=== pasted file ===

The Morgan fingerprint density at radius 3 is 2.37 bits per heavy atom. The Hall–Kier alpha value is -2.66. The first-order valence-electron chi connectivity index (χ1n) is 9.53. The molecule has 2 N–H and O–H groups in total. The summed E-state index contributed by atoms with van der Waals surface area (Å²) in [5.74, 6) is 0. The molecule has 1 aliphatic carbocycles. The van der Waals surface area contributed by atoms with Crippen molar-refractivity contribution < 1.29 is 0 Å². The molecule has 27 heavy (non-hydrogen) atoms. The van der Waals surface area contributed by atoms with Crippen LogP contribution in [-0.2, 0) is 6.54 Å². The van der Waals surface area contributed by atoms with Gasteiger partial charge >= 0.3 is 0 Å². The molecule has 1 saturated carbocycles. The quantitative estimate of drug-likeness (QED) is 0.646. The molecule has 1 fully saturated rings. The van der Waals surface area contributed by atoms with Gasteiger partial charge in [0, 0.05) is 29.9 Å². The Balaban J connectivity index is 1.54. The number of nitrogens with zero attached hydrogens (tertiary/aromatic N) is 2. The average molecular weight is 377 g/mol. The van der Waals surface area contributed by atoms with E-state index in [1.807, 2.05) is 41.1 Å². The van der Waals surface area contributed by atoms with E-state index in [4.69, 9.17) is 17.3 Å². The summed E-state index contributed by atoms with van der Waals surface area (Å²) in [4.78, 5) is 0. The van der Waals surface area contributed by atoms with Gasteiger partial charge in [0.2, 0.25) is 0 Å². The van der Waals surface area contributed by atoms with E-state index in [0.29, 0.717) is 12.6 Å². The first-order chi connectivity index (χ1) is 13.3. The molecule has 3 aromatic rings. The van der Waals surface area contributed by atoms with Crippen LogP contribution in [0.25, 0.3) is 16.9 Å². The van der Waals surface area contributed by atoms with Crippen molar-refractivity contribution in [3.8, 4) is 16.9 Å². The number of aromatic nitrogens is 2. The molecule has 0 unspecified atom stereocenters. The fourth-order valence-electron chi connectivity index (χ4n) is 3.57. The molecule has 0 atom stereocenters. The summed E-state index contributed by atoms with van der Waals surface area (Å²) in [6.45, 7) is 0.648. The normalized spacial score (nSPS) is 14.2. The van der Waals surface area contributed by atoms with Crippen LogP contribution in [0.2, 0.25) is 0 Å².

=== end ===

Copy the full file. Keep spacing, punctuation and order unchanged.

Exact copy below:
The Morgan fingerprint density at radius 3 is 2.37 bits per heavy atom. The Hall–Kier alpha value is -2.66. The first-order valence-electron chi connectivity index (χ1n) is 9.53. The molecule has 2 N–H and O–H groups in total. The summed E-state index contributed by atoms with van der Waals surface area (Å²) in [5.74, 6) is 0. The molecule has 1 aliphatic carbocycles. The van der Waals surface area contributed by atoms with Crippen molar-refractivity contribution < 1.29 is 0 Å². The molecule has 27 heavy (non-hydrogen) atoms. The van der Waals surface area contributed by atoms with Crippen LogP contribution in [-0.2, 0) is 6.54 Å². The van der Waals surface area contributed by atoms with Gasteiger partial charge >= 0.3 is 0 Å². The molecule has 1 saturated carbocycles. The quantitative estimate of drug-likeness (QED) is 0.646. The molecule has 1 fully saturated rings. The van der Waals surface area contributed by atoms with Gasteiger partial charge in [0, 0.05) is 29.9 Å². The Balaban J connectivity index is 1.54. The number of nitrogens with zero attached hydrogens (tertiary/aromatic N) is 2. The average molecular weight is 377 g/mol. The van der Waals surface area contributed by atoms with E-state index in [1.807, 2.05) is 41.1 Å². The van der Waals surface area contributed by atoms with E-state index in [4.69, 9.17) is 17.3 Å². The summed E-state index contributed by atoms with van der Waals surface area (Å²) in [4.78, 5) is 0. The van der Waals surface area contributed by atoms with Gasteiger partial charge in [0.2, 0.25) is 0 Å². The van der Waals surface area contributed by atoms with E-state index in [0.29, 0.717) is 12.6 Å². The first-order chi connectivity index (χ1) is 13.3. The molecule has 3 aromatic rings. The van der Waals surface area contributed by atoms with Crippen LogP contribution in [0.25, 0.3) is 16.9 Å². The van der Waals surface area contributed by atoms with Crippen molar-refractivity contribution in [3.8, 4) is 16.9 Å². The number of aromatic nitrogens is 2. The molecule has 0 unspecified atom stereocenters. The fourth-order valence-electron chi connectivity index (χ4n) is 3.57. The molecule has 0 atom stereocenters. The summed E-state index contributed by atoms with van der Waals surface area (Å²) in [6.45, 7) is 0.648. The normalized spacial score (nSPS) is 14.2. The van der Waals surface area contributed by atoms with Crippen LogP contribution in [0.2, 0.25) is 0 Å².